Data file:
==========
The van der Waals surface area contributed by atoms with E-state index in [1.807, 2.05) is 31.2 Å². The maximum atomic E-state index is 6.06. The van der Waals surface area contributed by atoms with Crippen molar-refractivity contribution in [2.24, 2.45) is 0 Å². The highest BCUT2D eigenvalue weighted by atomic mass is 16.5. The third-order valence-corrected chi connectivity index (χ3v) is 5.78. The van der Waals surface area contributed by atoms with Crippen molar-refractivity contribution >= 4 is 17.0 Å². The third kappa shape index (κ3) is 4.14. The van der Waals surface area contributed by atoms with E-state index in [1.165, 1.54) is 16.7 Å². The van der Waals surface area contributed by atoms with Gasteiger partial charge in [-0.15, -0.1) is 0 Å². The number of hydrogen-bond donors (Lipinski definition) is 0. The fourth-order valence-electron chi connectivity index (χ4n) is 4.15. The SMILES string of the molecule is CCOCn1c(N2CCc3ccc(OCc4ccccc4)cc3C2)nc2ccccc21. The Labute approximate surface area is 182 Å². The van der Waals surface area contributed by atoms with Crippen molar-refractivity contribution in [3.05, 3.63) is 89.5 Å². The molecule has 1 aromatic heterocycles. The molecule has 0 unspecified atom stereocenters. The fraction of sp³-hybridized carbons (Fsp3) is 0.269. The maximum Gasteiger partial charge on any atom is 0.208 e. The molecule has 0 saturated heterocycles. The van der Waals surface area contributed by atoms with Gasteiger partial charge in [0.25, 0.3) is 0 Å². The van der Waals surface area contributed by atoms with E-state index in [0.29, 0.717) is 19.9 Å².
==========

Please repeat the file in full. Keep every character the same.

The van der Waals surface area contributed by atoms with E-state index in [1.807, 2.05) is 31.2 Å². The maximum atomic E-state index is 6.06. The van der Waals surface area contributed by atoms with Crippen molar-refractivity contribution in [2.24, 2.45) is 0 Å². The highest BCUT2D eigenvalue weighted by atomic mass is 16.5. The third-order valence-corrected chi connectivity index (χ3v) is 5.78. The van der Waals surface area contributed by atoms with Crippen molar-refractivity contribution >= 4 is 17.0 Å². The third kappa shape index (κ3) is 4.14. The van der Waals surface area contributed by atoms with E-state index in [1.165, 1.54) is 16.7 Å². The van der Waals surface area contributed by atoms with Gasteiger partial charge in [-0.15, -0.1) is 0 Å². The number of hydrogen-bond donors (Lipinski definition) is 0. The fourth-order valence-electron chi connectivity index (χ4n) is 4.15. The SMILES string of the molecule is CCOCn1c(N2CCc3ccc(OCc4ccccc4)cc3C2)nc2ccccc21. The Labute approximate surface area is 182 Å². The van der Waals surface area contributed by atoms with Crippen molar-refractivity contribution in [3.05, 3.63) is 89.5 Å². The molecule has 1 aromatic heterocycles. The molecule has 0 unspecified atom stereocenters. The fraction of sp³-hybridized carbons (Fsp3) is 0.269. The maximum Gasteiger partial charge on any atom is 0.208 e. The molecule has 0 saturated heterocycles. The van der Waals surface area contributed by atoms with Gasteiger partial charge in [0.25, 0.3) is 0 Å². The van der Waals surface area contributed by atoms with E-state index in [0.29, 0.717) is 19.9 Å².